Our laboratory works on the neural basis of behavior in the sea hare, Aplysia. The behavior of this animal is relatively slow, and its control is much simpler than is that of mammals. The nervous system also contains many large neurons that are readily identified as unique individuals. Identifying neurons and their interconnections allows one to determine how cellular and network properties of neurons give rise to behavior. Most of our work focuses on the control of feeding behavior. We have identified a number of key neurons that are part of a central pattern generator controlling and organizing repetitive feeding responses. The decision of whether or not to respond to a food, or to change from one phase of a feeding behavior to another, is made by these neurons. We are examining the biophysical properties of these neurons, to understand how these properties give rise to the ability of the neurons to decide. The neurons are examined using current and voltage clamp recordings, in isolated ganglia as well as in cell culture. Computational methods are also used to reconstruct neurons and networks from the recorded data.
Aplysia feeding can be modulated by changes in motivational state and by learning and memory. We are actively examining the cellular mechanisms underlying modulation of feeding. We have identified a feeding state in which constant access to food inhibits feeding. Experiments are now identifying the environmental stimuli controlling this state. The neural sites at which these stimuli act to modulate feeding are also being examined.
We are also examining the mechanisms underlying a learning paradigm in which Aplysia learn that a specific food is edible or inedible. We have found that long-term memory after training is dependent on three contingent events during the training. One of the three contingent events, efforts to swallow, is signaled by the release of two transmitters, histamine and NO. Exogenous application of these transmitters replaces efforts to swallow during training. Recent work has examined some of the earliest molecular events following training that lead to subsequent long-term memory. We have found that training induces the expression of the transcription factor C/EBP. Surprisingly, C/EBP mRNA, and protein were expressed exclusively in the buccal ganglia after training. These ganglia have primarily a motor function, an unusual site to localize taste-specific learning.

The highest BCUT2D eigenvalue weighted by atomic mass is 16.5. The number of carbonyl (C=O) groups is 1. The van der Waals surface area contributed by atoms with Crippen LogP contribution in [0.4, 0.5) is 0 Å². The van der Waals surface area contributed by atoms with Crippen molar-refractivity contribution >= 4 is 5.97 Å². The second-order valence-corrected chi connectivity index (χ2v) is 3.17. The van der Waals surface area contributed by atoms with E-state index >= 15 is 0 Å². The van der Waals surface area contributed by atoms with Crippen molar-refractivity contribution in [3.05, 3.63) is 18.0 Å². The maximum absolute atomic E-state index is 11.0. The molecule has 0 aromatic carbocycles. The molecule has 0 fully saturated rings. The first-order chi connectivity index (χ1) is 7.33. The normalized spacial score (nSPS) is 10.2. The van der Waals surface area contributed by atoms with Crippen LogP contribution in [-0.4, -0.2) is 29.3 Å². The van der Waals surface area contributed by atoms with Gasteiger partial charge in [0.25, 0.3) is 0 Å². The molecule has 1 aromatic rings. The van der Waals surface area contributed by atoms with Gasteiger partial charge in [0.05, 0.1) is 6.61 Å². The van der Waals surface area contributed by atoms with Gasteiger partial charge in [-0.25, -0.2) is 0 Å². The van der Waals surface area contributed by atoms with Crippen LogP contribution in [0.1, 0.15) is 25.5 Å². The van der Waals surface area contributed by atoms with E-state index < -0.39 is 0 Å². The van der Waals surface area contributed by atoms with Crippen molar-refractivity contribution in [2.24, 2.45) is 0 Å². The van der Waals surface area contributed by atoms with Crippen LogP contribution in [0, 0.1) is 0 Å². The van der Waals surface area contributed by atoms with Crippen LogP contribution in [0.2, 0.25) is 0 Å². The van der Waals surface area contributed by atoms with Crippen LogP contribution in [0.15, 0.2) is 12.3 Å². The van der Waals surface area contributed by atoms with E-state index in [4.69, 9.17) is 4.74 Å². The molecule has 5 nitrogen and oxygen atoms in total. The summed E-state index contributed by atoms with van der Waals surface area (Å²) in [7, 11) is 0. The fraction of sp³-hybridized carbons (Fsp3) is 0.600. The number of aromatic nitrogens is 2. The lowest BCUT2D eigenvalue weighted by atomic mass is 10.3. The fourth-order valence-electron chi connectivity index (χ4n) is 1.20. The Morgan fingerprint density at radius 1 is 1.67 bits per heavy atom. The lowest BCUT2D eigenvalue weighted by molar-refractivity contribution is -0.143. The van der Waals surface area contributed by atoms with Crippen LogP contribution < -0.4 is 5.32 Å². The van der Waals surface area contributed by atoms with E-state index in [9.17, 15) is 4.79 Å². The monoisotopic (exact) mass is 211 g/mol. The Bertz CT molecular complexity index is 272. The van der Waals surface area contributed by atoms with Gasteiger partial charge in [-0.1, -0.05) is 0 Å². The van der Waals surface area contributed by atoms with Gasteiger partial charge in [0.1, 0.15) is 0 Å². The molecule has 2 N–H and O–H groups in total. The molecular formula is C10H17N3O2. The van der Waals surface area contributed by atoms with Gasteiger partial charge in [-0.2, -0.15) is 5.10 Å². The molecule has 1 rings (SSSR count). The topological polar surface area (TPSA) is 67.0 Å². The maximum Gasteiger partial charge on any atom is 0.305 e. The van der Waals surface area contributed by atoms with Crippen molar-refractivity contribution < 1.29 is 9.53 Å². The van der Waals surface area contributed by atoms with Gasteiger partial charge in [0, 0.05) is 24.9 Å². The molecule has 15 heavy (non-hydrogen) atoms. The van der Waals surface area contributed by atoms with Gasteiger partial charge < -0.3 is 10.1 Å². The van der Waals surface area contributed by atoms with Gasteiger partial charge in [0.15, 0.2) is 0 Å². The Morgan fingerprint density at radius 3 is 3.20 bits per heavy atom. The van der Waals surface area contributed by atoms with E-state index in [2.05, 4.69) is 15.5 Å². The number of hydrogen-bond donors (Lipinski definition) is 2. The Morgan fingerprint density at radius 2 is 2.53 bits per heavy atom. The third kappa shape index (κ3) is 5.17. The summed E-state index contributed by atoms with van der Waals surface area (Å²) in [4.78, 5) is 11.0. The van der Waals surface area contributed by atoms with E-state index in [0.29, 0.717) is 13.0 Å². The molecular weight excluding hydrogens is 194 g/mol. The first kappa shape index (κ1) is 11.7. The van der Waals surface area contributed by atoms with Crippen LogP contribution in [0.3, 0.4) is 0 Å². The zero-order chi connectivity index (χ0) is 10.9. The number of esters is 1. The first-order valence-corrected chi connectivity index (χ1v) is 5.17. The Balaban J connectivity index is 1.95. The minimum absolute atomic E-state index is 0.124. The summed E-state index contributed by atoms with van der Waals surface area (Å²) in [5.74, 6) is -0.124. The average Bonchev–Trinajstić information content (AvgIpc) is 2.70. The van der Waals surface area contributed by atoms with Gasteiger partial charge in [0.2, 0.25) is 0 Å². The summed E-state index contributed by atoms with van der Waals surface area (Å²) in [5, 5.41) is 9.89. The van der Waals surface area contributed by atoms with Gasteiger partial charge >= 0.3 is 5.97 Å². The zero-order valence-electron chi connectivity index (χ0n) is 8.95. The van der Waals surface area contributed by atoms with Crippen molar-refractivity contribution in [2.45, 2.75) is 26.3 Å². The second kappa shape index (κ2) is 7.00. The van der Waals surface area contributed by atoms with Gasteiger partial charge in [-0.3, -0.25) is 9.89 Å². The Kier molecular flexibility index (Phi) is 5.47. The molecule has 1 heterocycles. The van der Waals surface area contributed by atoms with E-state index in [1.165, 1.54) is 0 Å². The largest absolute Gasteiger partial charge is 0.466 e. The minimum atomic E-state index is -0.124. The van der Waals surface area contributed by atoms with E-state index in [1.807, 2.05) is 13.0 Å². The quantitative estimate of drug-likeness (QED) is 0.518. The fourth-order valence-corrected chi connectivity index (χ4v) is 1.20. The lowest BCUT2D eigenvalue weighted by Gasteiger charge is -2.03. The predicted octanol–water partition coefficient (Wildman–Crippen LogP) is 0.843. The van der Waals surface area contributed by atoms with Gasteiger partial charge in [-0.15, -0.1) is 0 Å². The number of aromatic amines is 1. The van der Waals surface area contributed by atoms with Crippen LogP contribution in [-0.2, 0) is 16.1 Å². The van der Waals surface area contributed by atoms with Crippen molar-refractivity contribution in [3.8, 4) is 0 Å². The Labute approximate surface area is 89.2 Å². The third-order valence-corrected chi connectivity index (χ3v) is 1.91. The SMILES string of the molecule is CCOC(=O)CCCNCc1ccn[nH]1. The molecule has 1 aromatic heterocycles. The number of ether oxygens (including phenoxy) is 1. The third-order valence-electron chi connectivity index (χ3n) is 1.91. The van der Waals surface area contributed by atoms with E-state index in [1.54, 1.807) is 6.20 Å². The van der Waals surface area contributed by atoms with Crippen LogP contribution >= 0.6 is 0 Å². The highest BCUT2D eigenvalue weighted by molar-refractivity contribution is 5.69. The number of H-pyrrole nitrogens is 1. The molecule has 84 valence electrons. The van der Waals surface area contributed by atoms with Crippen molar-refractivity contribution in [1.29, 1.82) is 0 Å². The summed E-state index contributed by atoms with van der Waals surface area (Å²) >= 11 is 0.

We have recently uncovered a new mechanism by which the unconventional neurotransmitter NO regulates behavior. NO is released continuously by a number of key regulatory neurons. The background release of NO inhibits feeding.
Techniques used in the laboratory include observations of behavior in the intact animal, pharmacological and surgical treatments aimed at changing behavior, chronic extracellular recordings from freely-behaving animals, acute extracellular and intracellular recordings and voltage clamping from neurons in situ in isolated ganglia, cell culture of neurons and subsequent intracellular current and voltage clamping, real-time PCR analysis of mRNA, and computer simulations of neurons and neural networks.